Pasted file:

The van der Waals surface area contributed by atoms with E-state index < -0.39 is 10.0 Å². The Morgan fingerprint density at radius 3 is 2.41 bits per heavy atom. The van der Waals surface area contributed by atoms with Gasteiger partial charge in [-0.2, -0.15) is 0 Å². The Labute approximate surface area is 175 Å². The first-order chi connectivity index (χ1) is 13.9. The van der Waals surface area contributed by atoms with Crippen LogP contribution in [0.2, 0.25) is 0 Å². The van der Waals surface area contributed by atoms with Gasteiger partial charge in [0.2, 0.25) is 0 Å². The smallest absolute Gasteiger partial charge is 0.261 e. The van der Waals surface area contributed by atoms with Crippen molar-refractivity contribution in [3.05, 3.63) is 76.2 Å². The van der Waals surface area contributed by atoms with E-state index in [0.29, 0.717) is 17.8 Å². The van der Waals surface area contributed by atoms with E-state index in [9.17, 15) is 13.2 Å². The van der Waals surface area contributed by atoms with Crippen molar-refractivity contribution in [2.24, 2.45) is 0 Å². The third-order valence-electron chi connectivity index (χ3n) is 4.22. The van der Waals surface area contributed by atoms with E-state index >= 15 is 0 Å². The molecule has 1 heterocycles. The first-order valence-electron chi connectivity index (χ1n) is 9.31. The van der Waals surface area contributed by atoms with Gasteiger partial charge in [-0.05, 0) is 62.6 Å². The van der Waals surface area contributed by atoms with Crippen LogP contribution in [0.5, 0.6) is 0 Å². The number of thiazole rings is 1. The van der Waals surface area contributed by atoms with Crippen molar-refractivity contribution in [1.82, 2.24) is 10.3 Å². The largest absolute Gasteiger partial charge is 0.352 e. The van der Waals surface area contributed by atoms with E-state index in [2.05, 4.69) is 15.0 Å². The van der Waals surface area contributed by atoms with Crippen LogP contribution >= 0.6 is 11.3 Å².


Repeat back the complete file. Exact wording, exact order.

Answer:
The van der Waals surface area contributed by atoms with E-state index < -0.39 is 10.0 Å². The Morgan fingerprint density at radius 3 is 2.41 bits per heavy atom. The van der Waals surface area contributed by atoms with Gasteiger partial charge in [-0.2, -0.15) is 0 Å². The Labute approximate surface area is 175 Å². The first-order chi connectivity index (χ1) is 13.9. The van der Waals surface area contributed by atoms with Crippen LogP contribution in [0.2, 0.25) is 0 Å². The van der Waals surface area contributed by atoms with Gasteiger partial charge in [0.2, 0.25) is 0 Å². The smallest absolute Gasteiger partial charge is 0.261 e. The van der Waals surface area contributed by atoms with Crippen molar-refractivity contribution in [3.05, 3.63) is 76.2 Å². The van der Waals surface area contributed by atoms with E-state index in [0.29, 0.717) is 17.8 Å². The van der Waals surface area contributed by atoms with E-state index in [9.17, 15) is 13.2 Å². The van der Waals surface area contributed by atoms with Crippen molar-refractivity contribution in [2.24, 2.45) is 0 Å². The third-order valence-electron chi connectivity index (χ3n) is 4.22. The van der Waals surface area contributed by atoms with E-state index >= 15 is 0 Å². The molecule has 1 heterocycles. The first-order valence-electron chi connectivity index (χ1n) is 9.31. The van der Waals surface area contributed by atoms with Gasteiger partial charge in [-0.05, 0) is 62.6 Å². The van der Waals surface area contributed by atoms with Crippen LogP contribution in [0.5, 0.6) is 0 Å². The number of thiazole rings is 1. The van der Waals surface area contributed by atoms with Crippen molar-refractivity contribution in [1.82, 2.24) is 10.3 Å². The largest absolute Gasteiger partial charge is 0.352 e. The van der Waals surface area contributed by atoms with E-state index in [2.05, 4.69) is 15.0 Å². The van der Waals surface area contributed by atoms with Crippen LogP contribution >= 0.6 is 11.3 Å².